What I really loved about this book is that it showed both the negatives and positives of the different relationships throughout. It shows how awkward a step-parent/child bond can be and how children don't necessarily accept the adults in their life even when you desperately want them to. Baker really captures the emotion of the children in the book, feeling pushed out, disliking their parent moving on and dislike of the new adult in their life. You can see the relationships change as the book goes on, and it was very realistic and I enjoyed it.
The adult relationships were written well too. Eve and Ian's partnership was a very good read and realistic too. It was clear that they were different people who loved each other, but had different ideas about family life. Eve and Clare's relationship was the other main one in the book, and was very touching as it is a friendship from childhood that withstands anything - you just wish you had one of your own like this when you read the book! I really enjoyed the way the realism of it - Eve and Clare fought, didn't speak to each other, just like in real life and Baker really gets into the head of these women.
I think these days this book is more relevant than ever because there seem to be a lot of "blended families" around, and of course they don't all work out as you want them to. Sam Baker's writing is what made this book so enjoyable for me, it was such an easy read and the writing style was so readable, you couldn't put the book down and I was just desperate to find out how things were going to work out for Eve and Clare. The book details the good, the bad and the ugly but there is a lot of happiness in this book too. I thoroughly enjoyed the book and loved every page. When I finished it, I felt like I had lost a group of friends because the book is so involving and I was truly gutted to turn the last page. An excellent read, and very highly recommended - one of my top reads of 2009 without a doubt.
Thank you to the publishers Harper Collins for sending me a copy to review.
14 September 2009
Irish author Claire Allan recently caught my eye when I read her second book, Feels Like Maybe. I loved it, and was excited to see that Claire has another book out this month, Jumping In Puddles. Claire was nice enough to grant us an author interview and we chatted about her experience of motherhood, where she gets her ideas and her new book too! Read on...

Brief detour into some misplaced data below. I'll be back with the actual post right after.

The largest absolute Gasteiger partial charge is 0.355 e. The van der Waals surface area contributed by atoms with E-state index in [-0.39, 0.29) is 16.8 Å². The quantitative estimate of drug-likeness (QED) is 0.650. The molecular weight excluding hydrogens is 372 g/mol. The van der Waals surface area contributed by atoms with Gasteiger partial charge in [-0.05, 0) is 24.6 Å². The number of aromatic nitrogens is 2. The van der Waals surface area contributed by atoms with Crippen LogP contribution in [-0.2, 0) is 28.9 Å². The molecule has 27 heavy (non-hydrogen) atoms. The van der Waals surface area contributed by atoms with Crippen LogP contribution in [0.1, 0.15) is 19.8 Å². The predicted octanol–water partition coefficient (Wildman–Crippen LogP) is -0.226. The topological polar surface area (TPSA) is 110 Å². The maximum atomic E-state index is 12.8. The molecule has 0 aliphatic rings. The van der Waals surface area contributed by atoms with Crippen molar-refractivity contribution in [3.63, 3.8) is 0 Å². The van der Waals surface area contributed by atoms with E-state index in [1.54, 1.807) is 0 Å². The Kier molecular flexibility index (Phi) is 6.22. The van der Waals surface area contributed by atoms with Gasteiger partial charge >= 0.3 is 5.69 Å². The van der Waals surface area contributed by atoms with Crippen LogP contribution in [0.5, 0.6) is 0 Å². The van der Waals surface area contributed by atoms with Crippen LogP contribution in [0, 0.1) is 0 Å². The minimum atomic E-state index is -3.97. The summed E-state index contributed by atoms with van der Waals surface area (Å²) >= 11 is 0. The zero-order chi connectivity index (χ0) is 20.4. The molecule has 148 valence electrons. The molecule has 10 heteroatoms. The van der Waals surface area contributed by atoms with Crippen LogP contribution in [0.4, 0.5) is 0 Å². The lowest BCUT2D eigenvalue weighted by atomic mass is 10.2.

1. Tell us about your latest book in a sentence.
Feels Like Maybe is all about friendship, babies, infertility, sexy gardeners and feckwit exes.
2. In 'Feels Like Maybe', you approach the journey of motherhood from two very different viewpoints. How much did you draw on your own personal experience to write these storylines and characters?
Aoife's birth scene was scarily like my own first time around - although I did have my husband standing beside me.
I think experiences of motherhood, especially in those early days are universal in a lot of respects. You feel sore, exhausted, paranoid about your appearance and yet a little blissed out by your knew baby. With Beth's story I spoke to several woman who had experienced or were experiencing fertility problems to make sure I set the tone just right. My first book 'Rainy Days and Tuesdays' examines post natal depression - and I did use my own experience to write that.
11 September 2009
Marion is ready to give it all up, and on the way to the chemist on the night she decides to end it all, she bumps into someone... someone that is going to change her life as she knows it. Marion begins to wonder whether she really does want to end everything, and has to rethink.